Child care could be impossible for struggling families to afford. To combat this, the Pennsylvania Department of Human Services is offering services to assist working families.
PENNSYLVANIA STATE | Pennsylvania’s Child and Dependent Care Enhancement Program is designed with families struggling to afford child care in mind. During a recent visit to Asociación Puertorriqueños en Marcha in Philadelphia, Senator Christine Tartaglione and Department of Human Services (DHS) Secretary, Meg Snead highlighted this program.
“The past two and a half years have been incredibly difficult for families across the commonwealth, and many are still feeling the effects of lost wages, increasing costs, illness, caring for loved ones, and so much more,” said Snead. “We have an obligation as government officials to help those we serve, and I am proud of the child care tax credit included in this year’s budget. Everyone deserves the dignity of being able to pay for their families basic needs like food, housing, child care, and health care. And while the child care tax credit is a great first step, we must continue directly investing in Pennsylvanians.”
The Child and Dependent Care Enhancement Program is intended to provide additional support to families who qualify for the federal child and dependent care tax credit. To date, more than 220,000 families are receiving the federal credit in Pennsylvania. All of these families are expected to receive the state tax credit as well.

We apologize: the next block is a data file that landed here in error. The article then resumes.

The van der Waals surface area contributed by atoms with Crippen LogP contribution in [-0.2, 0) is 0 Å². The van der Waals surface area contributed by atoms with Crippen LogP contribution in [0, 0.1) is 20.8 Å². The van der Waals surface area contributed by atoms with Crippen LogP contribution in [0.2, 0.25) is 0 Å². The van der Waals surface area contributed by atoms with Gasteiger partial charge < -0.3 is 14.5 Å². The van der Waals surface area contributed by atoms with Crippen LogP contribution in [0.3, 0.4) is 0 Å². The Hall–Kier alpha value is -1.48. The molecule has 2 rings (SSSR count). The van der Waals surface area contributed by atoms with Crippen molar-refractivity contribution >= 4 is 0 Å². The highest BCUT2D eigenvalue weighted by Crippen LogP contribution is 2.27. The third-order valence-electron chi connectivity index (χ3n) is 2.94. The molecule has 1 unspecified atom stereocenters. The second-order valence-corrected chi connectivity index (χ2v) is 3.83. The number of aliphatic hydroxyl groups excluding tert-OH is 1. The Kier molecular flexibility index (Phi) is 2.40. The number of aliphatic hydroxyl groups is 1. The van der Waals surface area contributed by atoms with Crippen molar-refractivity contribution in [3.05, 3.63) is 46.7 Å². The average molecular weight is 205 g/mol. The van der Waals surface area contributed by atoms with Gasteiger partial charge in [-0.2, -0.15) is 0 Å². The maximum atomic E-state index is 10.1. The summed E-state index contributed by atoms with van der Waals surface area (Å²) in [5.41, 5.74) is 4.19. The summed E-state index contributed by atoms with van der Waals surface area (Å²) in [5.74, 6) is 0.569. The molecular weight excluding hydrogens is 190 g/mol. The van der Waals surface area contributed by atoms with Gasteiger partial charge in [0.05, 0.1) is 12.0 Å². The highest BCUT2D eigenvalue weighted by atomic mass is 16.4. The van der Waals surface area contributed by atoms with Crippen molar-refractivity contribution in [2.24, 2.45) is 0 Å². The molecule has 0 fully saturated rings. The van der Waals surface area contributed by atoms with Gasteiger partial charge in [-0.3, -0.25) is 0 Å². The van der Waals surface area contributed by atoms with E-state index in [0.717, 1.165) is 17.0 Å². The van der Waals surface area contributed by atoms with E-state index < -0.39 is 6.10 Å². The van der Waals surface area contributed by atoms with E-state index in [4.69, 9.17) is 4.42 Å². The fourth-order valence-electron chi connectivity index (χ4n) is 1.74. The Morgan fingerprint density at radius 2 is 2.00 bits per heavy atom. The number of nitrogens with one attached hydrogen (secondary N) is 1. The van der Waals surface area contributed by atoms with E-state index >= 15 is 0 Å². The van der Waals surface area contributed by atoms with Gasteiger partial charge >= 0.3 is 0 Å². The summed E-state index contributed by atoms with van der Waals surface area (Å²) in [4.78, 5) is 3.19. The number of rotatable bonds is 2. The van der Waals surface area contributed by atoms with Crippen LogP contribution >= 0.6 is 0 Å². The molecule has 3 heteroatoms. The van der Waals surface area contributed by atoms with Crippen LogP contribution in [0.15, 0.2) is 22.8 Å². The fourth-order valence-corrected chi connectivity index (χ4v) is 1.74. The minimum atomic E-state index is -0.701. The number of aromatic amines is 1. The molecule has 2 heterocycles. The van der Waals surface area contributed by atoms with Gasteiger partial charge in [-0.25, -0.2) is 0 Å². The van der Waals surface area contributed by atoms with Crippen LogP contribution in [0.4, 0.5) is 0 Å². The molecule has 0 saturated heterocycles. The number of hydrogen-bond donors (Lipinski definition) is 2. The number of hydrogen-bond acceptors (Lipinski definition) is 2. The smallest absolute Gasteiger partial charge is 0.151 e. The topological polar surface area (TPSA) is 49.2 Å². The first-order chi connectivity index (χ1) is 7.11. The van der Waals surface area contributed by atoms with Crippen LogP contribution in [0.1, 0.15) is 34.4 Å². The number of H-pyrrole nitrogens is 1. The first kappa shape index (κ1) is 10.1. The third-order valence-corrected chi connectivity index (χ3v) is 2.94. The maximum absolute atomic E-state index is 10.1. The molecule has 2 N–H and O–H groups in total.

The state credit can be claimed when filing taxes beginning in 2023. This credit is refundable and will not incur any state taxes on distributed amounts. The amount that each family receives is based on the household income, however, it is estimated that the average tax credit will be around $171.
According to the DHS Pennsylvanians paying for childcare services could be eligible for the following credits:
- $180 (one child) or $360 (two or more children) for households earning above $43,000, or
- $315 (one child) or $630 (two or more children) for households earning less than $43,000.
Additionally, State Senator Tina Tartaglione introduced Senate Bill 1349. This bill will fund the PA Opportunity Program and allow direct payments of $2,000 to be made to Pennsylvania households with an income of $80,000 or less.
“Our neighbors need our help; it’s as plain as that,” said Senator Tartaglione. “We have the opportunity right now to step up and put the support of the Commonwealth behind those who need it the most. As we grapple with rising costs coupled with a minimum wage that hasn’t been adjusted by the state’s legislature in 5,947 days, the PA Opportunity Program and the Child and Dependent Care Enhancement Program will directly help the Pennsylvanians who need it the most.”
Asociación Puertorriqueños en Marcha (APM) is a 52-year-old multifaceted nonprofit providing health, human services, and community development services to help families achieve their greatest potential. Providing services such as individualized teaching, health services, free breakfast, lunch, snacks, parent involvement, bilingual staff, and more.
“The PA Opportunity Program accompanied with the child care tax credit will go a long way in helping families at a time when it’s most needed,” said Nilda Ruiz, CEO of APM. “APM and our community are so grateful to Governor Wolf, Senator Tartaglione, and those who voted for this program.”
To find licensed childcare programs operating in Pennsylvania visit www.findchildcare.pa.gov. Families who are having trouble finding a provider or who are lower income and need assistance paying for care can contact their local Early Learning Resource Center at www.raiseyourstar.org.